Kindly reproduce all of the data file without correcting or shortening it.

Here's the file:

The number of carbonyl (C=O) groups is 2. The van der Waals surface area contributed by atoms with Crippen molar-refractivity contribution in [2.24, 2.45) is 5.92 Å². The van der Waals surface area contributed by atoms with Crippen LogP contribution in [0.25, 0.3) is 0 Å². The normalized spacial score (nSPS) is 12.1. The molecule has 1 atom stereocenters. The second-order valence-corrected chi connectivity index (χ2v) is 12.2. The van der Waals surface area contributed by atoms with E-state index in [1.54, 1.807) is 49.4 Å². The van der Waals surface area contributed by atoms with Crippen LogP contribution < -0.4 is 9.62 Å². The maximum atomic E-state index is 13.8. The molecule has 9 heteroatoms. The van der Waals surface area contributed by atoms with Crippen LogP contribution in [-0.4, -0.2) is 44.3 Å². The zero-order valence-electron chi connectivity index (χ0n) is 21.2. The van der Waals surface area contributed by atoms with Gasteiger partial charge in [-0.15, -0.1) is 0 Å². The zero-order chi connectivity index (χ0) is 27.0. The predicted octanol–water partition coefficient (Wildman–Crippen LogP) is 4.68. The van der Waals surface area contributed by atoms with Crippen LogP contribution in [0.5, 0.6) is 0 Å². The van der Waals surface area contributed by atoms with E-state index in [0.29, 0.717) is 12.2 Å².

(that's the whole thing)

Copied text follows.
The number of carbonyl (C=O) groups is 2. The van der Waals surface area contributed by atoms with Crippen molar-refractivity contribution in [2.24, 2.45) is 5.92 Å². The van der Waals surface area contributed by atoms with Crippen LogP contribution in [0.25, 0.3) is 0 Å². The normalized spacial score (nSPS) is 12.1. The molecule has 1 atom stereocenters. The second-order valence-corrected chi connectivity index (χ2v) is 12.2. The van der Waals surface area contributed by atoms with E-state index in [1.54, 1.807) is 49.4 Å². The van der Waals surface area contributed by atoms with Crippen LogP contribution < -0.4 is 9.62 Å². The maximum atomic E-state index is 13.8. The molecule has 9 heteroatoms. The van der Waals surface area contributed by atoms with Crippen LogP contribution in [-0.4, -0.2) is 44.3 Å². The zero-order valence-electron chi connectivity index (χ0n) is 21.2. The van der Waals surface area contributed by atoms with Gasteiger partial charge in [-0.15, -0.1) is 0 Å². The zero-order chi connectivity index (χ0) is 27.0. The predicted octanol–water partition coefficient (Wildman–Crippen LogP) is 4.68. The van der Waals surface area contributed by atoms with Crippen LogP contribution in [0.5, 0.6) is 0 Å². The van der Waals surface area contributed by atoms with E-state index in [0.29, 0.717) is 12.2 Å².